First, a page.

Do objects that I later reference appear in earlier scenes? A soccer ball plays an important role in Snow Day in May so I had to make sure Raven packed it in her backpack earlier.
Sometimes I’ll play with different POVs or tenses to see if something else works better. If I want to get closer to my character I find writing it in first person, and then switching it back to third can bring a closer perspective than the first draft.
I play with word choices too. I like to include words relevant to the theme of the story, for example in Evelyn I used insect words like crawled and swarmed to describe people’s actions, so I look for opportunities to add fun words to my WIP.
And then I get more feedback (either from my critique partners, my agent, or in the case of contracted books, my editor) before the next round of revisions. And so on. I revised Evelyn 50 times before publication!
KLC: If you had one piece of advice for other writers of children’s books, what would it be?
My main advice is to keep going. You will get a lot of rejections along the way (and they don’t stop even when you’re agented and published) so you have to learn to separate yourself from the work. They are not rejecting YOU they’re rejecting the work for so many potential reasons. All you can do is to keep creating, keep learning, and move forward. You won’t get published if you give up.
KLC: How has the kidlit community been a part of your writing and publishing journey?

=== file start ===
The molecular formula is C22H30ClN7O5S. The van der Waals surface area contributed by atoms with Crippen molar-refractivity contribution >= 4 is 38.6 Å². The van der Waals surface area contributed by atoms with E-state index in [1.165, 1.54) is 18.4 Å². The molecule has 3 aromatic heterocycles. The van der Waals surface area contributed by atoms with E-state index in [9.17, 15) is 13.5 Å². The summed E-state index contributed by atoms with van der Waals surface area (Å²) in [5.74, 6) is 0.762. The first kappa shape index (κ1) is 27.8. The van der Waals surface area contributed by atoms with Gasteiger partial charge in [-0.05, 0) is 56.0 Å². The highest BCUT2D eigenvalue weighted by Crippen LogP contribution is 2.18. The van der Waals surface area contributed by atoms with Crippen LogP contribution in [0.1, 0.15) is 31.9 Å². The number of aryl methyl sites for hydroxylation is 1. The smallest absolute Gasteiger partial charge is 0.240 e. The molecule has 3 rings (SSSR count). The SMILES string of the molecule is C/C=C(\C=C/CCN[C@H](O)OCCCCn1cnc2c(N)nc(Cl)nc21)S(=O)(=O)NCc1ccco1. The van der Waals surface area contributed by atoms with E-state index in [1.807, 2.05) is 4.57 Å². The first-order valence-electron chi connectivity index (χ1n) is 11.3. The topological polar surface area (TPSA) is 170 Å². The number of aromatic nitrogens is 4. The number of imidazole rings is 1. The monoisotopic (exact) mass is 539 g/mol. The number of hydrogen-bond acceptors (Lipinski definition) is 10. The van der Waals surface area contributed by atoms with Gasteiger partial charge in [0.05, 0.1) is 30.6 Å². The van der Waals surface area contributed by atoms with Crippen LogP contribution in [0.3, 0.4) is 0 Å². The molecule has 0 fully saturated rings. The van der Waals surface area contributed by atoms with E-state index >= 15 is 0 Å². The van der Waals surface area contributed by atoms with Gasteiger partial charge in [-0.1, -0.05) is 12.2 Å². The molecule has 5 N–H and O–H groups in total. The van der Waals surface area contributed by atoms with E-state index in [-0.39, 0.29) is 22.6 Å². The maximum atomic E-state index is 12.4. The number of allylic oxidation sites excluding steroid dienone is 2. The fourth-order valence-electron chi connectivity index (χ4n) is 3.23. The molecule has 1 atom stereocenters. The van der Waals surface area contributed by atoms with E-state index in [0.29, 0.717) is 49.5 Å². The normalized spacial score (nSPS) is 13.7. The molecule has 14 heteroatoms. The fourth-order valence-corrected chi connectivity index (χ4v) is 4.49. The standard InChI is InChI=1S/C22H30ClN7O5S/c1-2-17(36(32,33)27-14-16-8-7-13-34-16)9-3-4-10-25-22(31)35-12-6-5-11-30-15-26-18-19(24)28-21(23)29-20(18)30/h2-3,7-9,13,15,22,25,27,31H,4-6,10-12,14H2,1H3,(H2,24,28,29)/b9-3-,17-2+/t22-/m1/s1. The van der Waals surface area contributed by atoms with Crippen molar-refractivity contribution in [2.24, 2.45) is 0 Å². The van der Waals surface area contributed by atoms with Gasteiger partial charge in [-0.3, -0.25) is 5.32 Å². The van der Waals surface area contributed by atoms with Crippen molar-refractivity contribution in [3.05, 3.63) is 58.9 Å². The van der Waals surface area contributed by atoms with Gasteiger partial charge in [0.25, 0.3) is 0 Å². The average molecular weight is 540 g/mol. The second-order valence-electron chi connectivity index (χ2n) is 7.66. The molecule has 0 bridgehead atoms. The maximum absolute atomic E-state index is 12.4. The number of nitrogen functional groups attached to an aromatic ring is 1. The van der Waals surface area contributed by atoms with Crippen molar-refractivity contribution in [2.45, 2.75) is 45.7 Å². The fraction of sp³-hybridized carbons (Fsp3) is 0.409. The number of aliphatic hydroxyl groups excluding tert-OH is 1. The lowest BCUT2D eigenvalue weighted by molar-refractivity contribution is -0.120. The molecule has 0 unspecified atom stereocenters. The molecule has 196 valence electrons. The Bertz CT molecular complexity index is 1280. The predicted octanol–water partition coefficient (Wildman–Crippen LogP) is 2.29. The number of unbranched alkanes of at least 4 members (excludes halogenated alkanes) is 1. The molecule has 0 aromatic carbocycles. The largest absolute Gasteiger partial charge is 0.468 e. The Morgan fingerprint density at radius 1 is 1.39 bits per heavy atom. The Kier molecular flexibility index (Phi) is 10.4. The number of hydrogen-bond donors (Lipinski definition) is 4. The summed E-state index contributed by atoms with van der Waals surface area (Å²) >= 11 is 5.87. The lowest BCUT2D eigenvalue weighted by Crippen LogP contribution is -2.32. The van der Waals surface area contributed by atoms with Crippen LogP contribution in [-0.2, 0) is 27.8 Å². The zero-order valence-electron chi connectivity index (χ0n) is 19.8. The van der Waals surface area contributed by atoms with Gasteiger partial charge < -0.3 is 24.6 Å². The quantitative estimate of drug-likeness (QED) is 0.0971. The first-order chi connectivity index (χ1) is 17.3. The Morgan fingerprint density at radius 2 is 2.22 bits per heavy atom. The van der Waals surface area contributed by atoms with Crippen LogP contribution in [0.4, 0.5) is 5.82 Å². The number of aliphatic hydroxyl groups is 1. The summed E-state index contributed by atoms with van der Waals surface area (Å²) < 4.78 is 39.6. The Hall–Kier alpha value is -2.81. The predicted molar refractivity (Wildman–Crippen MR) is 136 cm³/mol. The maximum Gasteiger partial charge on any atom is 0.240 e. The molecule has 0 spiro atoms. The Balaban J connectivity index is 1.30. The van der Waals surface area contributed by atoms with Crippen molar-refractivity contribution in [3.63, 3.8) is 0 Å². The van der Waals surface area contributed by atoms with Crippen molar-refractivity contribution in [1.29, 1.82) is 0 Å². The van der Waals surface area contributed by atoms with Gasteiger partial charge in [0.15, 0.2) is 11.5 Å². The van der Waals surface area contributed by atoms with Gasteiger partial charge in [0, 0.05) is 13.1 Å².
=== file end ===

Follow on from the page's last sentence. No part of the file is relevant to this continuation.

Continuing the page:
Being a part of the kidlit community has been essential to my journey. I joined SCBWI very early on in my writing career when I didn’t know anything about the publishing process. My first SCBWI event was in 2017 with the wonderful SF/South region at Asilomar in Pacific Grove. There I met my critique partners Vicky Fang and Faith Kazmi and we have been close friends and critique partners ever since. I remember sitting at that conference thinking how fun it would be to be a part of the regional team… four years later and I’m co-regional advisor.
I also joined the 12×12 picture book community in 2017 where I learned (and continue to learn) so much about picture book craft. Being part of a vibrant online community definitely keeps me motivated and inspired to write.
KLC: What can Christine Evans fans look forward to?
More chapter books! Book three in the Wish Library series, Together Forever, will be out in October this year followed by book four in spring 2022. In the meantime I’m playing with several different ideas and formats so stay tuned!
Christine Evans is the author of two picture books, Evelyn the Adventurous Entomologist illustrated by Yas Imamura (Innovation Press, September 2019) and Emily’s Idea illustrated by Marta Álvarez Miguéns (Sounds True, March 2020). Her new chapter book series, The Wish Library, is out now (Albert Whitman).
Christine has jumped out of a plane once, windsurfed once, and water skied once. She much prefers books and writing to adrenaline sports. She is a British expat and has lived in California for eight years with her husband, two young daughters, and her tiny Yorkshire terrier.
If you enjoyed hearing about Christine’s KidLit journey, check out these author Q&As too!
Kristi Wright (co-editor) writes picture books and middle grade novels. Her goal as a writer is to give children a sense of wonder, a hopefulness about humanity, and a belief in their future. She is represented by Kurestin Armada at Root Literary. She is an active volunteer for SCBWI and a 12 X 12 member. Find her at www.kristiwrightauthor.com and on Twitter @KristiWrite.